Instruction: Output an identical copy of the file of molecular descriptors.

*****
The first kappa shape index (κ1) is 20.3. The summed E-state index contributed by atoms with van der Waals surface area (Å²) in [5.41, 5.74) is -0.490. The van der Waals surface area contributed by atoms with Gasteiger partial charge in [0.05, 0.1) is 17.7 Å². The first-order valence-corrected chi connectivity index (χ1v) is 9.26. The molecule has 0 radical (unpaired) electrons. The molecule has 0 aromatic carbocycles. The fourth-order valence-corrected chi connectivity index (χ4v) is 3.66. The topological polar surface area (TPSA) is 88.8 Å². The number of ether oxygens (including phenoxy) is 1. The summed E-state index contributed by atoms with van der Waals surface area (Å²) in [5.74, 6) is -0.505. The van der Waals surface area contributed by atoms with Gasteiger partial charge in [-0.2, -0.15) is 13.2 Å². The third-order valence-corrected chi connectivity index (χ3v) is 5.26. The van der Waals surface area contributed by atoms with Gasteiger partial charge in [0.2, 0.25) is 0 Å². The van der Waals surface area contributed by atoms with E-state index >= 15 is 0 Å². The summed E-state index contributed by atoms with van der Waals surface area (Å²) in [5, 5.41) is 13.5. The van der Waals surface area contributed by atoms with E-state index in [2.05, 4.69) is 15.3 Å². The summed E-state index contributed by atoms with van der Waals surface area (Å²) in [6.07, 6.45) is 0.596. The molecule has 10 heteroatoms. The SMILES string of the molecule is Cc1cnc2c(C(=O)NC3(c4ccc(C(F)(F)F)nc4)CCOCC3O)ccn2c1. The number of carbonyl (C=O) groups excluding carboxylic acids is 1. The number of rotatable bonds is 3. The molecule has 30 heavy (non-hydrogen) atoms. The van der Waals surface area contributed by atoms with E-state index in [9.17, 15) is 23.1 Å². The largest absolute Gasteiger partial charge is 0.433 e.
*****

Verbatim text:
The first kappa shape index (κ1) is 20.3. The summed E-state index contributed by atoms with van der Waals surface area (Å²) in [5.41, 5.74) is -0.490. The van der Waals surface area contributed by atoms with Gasteiger partial charge in [0.05, 0.1) is 17.7 Å². The first-order valence-corrected chi connectivity index (χ1v) is 9.26. The molecule has 0 radical (unpaired) electrons. The molecule has 0 aromatic carbocycles. The fourth-order valence-corrected chi connectivity index (χ4v) is 3.66. The topological polar surface area (TPSA) is 88.8 Å². The number of ether oxygens (including phenoxy) is 1. The summed E-state index contributed by atoms with van der Waals surface area (Å²) in [5.74, 6) is -0.505. The van der Waals surface area contributed by atoms with Gasteiger partial charge in [-0.2, -0.15) is 13.2 Å². The third-order valence-corrected chi connectivity index (χ3v) is 5.26. The van der Waals surface area contributed by atoms with Gasteiger partial charge in [0.2, 0.25) is 0 Å². The van der Waals surface area contributed by atoms with E-state index >= 15 is 0 Å². The summed E-state index contributed by atoms with van der Waals surface area (Å²) in [5, 5.41) is 13.5. The van der Waals surface area contributed by atoms with E-state index in [2.05, 4.69) is 15.3 Å². The summed E-state index contributed by atoms with van der Waals surface area (Å²) in [6.07, 6.45) is 0.596. The molecule has 10 heteroatoms. The SMILES string of the molecule is Cc1cnc2c(C(=O)NC3(c4ccc(C(F)(F)F)nc4)CCOCC3O)ccn2c1. The number of carbonyl (C=O) groups excluding carboxylic acids is 1. The number of rotatable bonds is 3. The molecule has 30 heavy (non-hydrogen) atoms. The van der Waals surface area contributed by atoms with E-state index in [9.17, 15) is 23.1 Å². The largest absolute Gasteiger partial charge is 0.433 e.